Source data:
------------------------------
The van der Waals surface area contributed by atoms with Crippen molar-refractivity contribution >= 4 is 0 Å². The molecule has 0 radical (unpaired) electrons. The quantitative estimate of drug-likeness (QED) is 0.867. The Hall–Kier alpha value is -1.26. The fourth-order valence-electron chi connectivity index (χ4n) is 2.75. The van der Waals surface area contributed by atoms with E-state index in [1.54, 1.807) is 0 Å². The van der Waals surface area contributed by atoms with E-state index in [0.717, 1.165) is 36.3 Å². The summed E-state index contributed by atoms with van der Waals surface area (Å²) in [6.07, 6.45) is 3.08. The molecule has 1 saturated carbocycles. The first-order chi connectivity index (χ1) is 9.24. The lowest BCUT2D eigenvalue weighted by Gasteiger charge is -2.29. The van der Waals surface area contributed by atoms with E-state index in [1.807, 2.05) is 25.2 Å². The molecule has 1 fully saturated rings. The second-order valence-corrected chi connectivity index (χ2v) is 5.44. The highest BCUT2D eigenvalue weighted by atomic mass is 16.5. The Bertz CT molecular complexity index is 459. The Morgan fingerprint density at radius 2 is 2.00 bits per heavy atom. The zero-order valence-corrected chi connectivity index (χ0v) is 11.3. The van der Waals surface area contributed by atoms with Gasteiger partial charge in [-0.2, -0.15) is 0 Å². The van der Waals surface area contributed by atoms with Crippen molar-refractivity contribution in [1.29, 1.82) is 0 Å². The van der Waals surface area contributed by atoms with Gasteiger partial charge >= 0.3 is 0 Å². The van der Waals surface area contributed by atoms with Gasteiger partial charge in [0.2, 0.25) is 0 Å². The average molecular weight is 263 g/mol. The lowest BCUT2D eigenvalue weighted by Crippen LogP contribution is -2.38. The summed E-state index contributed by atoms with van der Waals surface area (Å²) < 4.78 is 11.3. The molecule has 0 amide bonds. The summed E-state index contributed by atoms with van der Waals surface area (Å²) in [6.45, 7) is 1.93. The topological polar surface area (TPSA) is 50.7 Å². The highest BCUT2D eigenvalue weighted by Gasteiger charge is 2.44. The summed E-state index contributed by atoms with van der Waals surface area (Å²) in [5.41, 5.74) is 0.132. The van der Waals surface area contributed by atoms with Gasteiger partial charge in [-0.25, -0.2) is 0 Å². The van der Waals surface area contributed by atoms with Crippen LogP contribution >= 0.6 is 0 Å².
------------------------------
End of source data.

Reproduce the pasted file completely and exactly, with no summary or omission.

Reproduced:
The van der Waals surface area contributed by atoms with Crippen molar-refractivity contribution >= 4 is 0 Å². The molecule has 0 radical (unpaired) electrons. The quantitative estimate of drug-likeness (QED) is 0.867. The Hall–Kier alpha value is -1.26. The fourth-order valence-electron chi connectivity index (χ4n) is 2.75. The van der Waals surface area contributed by atoms with E-state index in [1.54, 1.807) is 0 Å². The van der Waals surface area contributed by atoms with E-state index in [0.717, 1.165) is 36.3 Å². The summed E-state index contributed by atoms with van der Waals surface area (Å²) in [6.07, 6.45) is 3.08. The molecule has 1 saturated carbocycles. The first-order chi connectivity index (χ1) is 9.24. The lowest BCUT2D eigenvalue weighted by Gasteiger charge is -2.29. The van der Waals surface area contributed by atoms with E-state index in [1.807, 2.05) is 25.2 Å². The molecule has 1 fully saturated rings. The second-order valence-corrected chi connectivity index (χ2v) is 5.44. The highest BCUT2D eigenvalue weighted by atomic mass is 16.5. The Bertz CT molecular complexity index is 459. The Morgan fingerprint density at radius 2 is 2.00 bits per heavy atom. The zero-order valence-corrected chi connectivity index (χ0v) is 11.3. The van der Waals surface area contributed by atoms with Gasteiger partial charge in [-0.2, -0.15) is 0 Å². The van der Waals surface area contributed by atoms with Crippen molar-refractivity contribution in [1.29, 1.82) is 0 Å². The van der Waals surface area contributed by atoms with Gasteiger partial charge >= 0.3 is 0 Å². The van der Waals surface area contributed by atoms with Gasteiger partial charge in [0.2, 0.25) is 0 Å². The average molecular weight is 263 g/mol. The lowest BCUT2D eigenvalue weighted by Crippen LogP contribution is -2.38. The summed E-state index contributed by atoms with van der Waals surface area (Å²) < 4.78 is 11.3. The molecule has 0 amide bonds. The summed E-state index contributed by atoms with van der Waals surface area (Å²) in [6.45, 7) is 1.93. The topological polar surface area (TPSA) is 50.7 Å². The highest BCUT2D eigenvalue weighted by Gasteiger charge is 2.44. The summed E-state index contributed by atoms with van der Waals surface area (Å²) in [5.41, 5.74) is 0.132. The van der Waals surface area contributed by atoms with Gasteiger partial charge in [-0.25, -0.2) is 0 Å². The van der Waals surface area contributed by atoms with Crippen LogP contribution >= 0.6 is 0 Å².